TAMPA — Warren Sapp sat in a booth at the Village Inn Pancake House on Dale Mabry, ordered a large hot chocolate with extra whipped cream and fanned three cell phones in front of him like a deck of cards.
Less than a week earlier, he had received a call on one of them that interrupted his vacation in Anguilla. Blair Buswell, who sculpts the busts of players memorialized at the Pro Football Hall of Fame, was headed to south Florida for a sitting with Cris Carter and planned to meet Sapp at his Hollywood, Fl., home the next day.
So Sapp boarded a plane to Puerto Rico, made the connection to Miami and prepared to come face-to-face with his own immortality.
"He comes in, we have to move the tables around, and sets the little tripod up," Sapp said. "Mind you, the bust is sitting right there. But it's wrapped in plastic. Black plastic. I can see it. It's a head right there but I can't really see it yet. He pulls if off and lifts it up. Mind you, he's lifting it up and it's coming to my face. I looked at it and said, "Oh, s---, he's got me. He's got me.
"You look at the lips and the nose. And then, it's dead like that until he cuts the eyes, then it changes on you. Then it has the shadows. I watched this damn thing grow a gullet and I said, 'Take the gullet down a little bit.' I watched it grow a goatee. Look at this."
Sapp pulls one of the phones off the table and flips trough his pictures until he comes to one of his bust and hands it across the table.
"It...has...braids!" Sapp said proudly before laughing hysterically.
On this day, Sapp is in Tampa to play poker in an event for Bucs suite holders, organized by the Glazer family, which owns the team.
He had been in town about 45 minutes and already there were a few people at a rental car counter at Tampa International Aiport that had felt his wrath.
First, the female clerk had not recognized the confirmation number of Sapp's reservation. Sapp reminded her that it was the corporate account of the Buccaneers, likely one of the firm's biggest clients. Given the questionable service, he vowed he would do his part to make sure that relationship ended today.
Then there was the manager, who recognized Sapp and took him to his black SUV. While checking for scratches, he bent so close to one on the vehicle that Sapp barked, "Why don't you lick it?'
Now 40, Sapp can still be self-centered, a bully and crude. The brashness and bravado that served him well as a player was fully developed by college when he became part of the Miami Sound Machine with the great Hurricanes teams of the '90s. It served him well as one of the most dominant defensive tackles in NFL history, one of only 12 players to be named to two All-Decade teams.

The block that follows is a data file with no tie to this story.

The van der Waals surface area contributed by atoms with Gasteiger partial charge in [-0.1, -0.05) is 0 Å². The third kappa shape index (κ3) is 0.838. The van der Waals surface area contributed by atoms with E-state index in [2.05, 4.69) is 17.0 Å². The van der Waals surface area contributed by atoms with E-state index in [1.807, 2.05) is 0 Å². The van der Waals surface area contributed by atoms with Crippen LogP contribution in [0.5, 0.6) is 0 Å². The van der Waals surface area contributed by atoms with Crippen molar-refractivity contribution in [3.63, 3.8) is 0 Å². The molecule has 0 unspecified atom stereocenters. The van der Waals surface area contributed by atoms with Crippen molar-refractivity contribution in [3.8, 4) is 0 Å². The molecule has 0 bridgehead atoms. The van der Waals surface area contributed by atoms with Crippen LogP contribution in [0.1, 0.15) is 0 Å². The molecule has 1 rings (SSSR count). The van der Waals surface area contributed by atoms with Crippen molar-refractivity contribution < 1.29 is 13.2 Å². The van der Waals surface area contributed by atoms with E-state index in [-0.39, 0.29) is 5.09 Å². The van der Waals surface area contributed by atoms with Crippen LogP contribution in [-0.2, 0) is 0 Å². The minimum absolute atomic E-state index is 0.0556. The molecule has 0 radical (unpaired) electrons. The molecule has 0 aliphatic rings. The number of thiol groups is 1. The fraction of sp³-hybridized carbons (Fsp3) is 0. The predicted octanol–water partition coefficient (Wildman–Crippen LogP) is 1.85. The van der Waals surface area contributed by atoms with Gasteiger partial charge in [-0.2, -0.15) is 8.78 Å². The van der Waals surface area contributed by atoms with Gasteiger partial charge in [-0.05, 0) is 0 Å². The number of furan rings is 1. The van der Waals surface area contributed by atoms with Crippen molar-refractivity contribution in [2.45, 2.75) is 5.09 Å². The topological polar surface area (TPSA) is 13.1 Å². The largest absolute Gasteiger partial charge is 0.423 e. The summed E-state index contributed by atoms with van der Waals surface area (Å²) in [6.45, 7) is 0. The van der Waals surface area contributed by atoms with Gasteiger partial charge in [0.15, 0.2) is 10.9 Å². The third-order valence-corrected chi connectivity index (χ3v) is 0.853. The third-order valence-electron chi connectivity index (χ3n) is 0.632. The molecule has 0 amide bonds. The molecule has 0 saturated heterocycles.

But like the Death Valley clay being scraped and molded by Buswell — deep red and equal parts dirt and sand — Sapp still seems to be changing shape, not quite a finished product.
"Can you imagine walking into my house and you see two of me?" Sapp said. "One is already made. One is being made"
Never in his wildest dream
Since being elected to the the HOF Class of 2013 Aug. 3, on the eve of Super Bowl XLVII in New Orleans where he was working for the NFL Network, Sapp says his feet have not touched the ground. Cloud 99 is how he referred to it.
"The whole thing about it is, from that day, it just keeps getting better," Sapp said. "I mean it doesn't stop. I've cried every day since I've gotten into the Hall. I cried this morning."
Sapp's accomplishments screamed first ballot when members of the Pro Football HOF committee gathered in New Orleans last January. Along with players like Derrick Brooks and John Lynch, Sapp helped transform a Buccaneers franchise from unlovable losers to Super Bowl XXXVII champions during the prime of his 13 NFL seasons (which included the final four years with the Oakland Raiders).
He was a member of the league's All-Decade team for the 1990s and 2000s; Defensive Player of the Year in '99; Super Bowl champion; seven-time Pro Bowl selection; and his 96 1/2 sacks are second in Bucs history (behind the team's only other Hall of Famer, Lee Roy Selmon) and the second-highest career total for a defensive tackle.
But while he was doing all that, he never really thought about the Hall of Fame.
"I believe in the theory if somebody asks for your dream and you tell them and they don't bust out laughing at you, then you're not dreaming big enough," Sapp said. "I remember telling my sister that I would one day play in the NFL. I never one time in my life, in my conscious, unconscious thinking, can ever remember saying, 'I'm going into the Hall of Fame.' There's just some things you don't see as a human being or as an athlete and the Hall of Fame is one of them. You don't talk in those terms.
"You had a sense that I'm playing this game at a pretty good level and the one thing you never wanted to say was, 'I got it.' It's the worst three words in football."
Sapp came very close to saying just that after he burst onto the NFL radar during the '97 season, leading the Bucs to a 4-0 start, including an opening day 13-6 upset of the San Francisco 49ers in which he helped take out two future Hall of Famers in the same game.